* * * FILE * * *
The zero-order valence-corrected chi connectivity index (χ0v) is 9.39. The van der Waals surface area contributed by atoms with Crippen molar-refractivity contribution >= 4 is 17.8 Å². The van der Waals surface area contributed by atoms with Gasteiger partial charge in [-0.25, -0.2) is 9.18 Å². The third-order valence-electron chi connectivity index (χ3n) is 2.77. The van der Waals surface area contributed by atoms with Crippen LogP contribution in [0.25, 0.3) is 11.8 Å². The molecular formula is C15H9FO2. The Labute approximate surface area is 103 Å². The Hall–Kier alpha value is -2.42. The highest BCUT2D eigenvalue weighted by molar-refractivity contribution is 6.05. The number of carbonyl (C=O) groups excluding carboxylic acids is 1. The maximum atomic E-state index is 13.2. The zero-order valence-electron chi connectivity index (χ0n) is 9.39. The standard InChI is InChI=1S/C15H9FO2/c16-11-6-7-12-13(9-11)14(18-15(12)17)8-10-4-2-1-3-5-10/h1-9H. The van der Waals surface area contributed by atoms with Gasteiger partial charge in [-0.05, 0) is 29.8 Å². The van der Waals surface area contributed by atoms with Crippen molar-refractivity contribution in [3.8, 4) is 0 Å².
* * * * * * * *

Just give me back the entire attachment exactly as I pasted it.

The zero-order valence-corrected chi connectivity index (χ0v) is 9.39. The van der Waals surface area contributed by atoms with Crippen molar-refractivity contribution >= 4 is 17.8 Å². The van der Waals surface area contributed by atoms with Gasteiger partial charge in [-0.25, -0.2) is 9.18 Å². The third-order valence-electron chi connectivity index (χ3n) is 2.77. The van der Waals surface area contributed by atoms with Crippen LogP contribution in [0.25, 0.3) is 11.8 Å². The molecular formula is C15H9FO2. The Labute approximate surface area is 103 Å². The Hall–Kier alpha value is -2.42. The highest BCUT2D eigenvalue weighted by molar-refractivity contribution is 6.05. The number of carbonyl (C=O) groups excluding carboxylic acids is 1. The maximum atomic E-state index is 13.2. The zero-order valence-electron chi connectivity index (χ0n) is 9.39. The standard InChI is InChI=1S/C15H9FO2/c16-11-6-7-12-13(9-11)14(18-15(12)17)8-10-4-2-1-3-5-10/h1-9H. The van der Waals surface area contributed by atoms with Gasteiger partial charge in [-0.05, 0) is 29.8 Å². The van der Waals surface area contributed by atoms with Crippen molar-refractivity contribution in [3.8, 4) is 0 Å².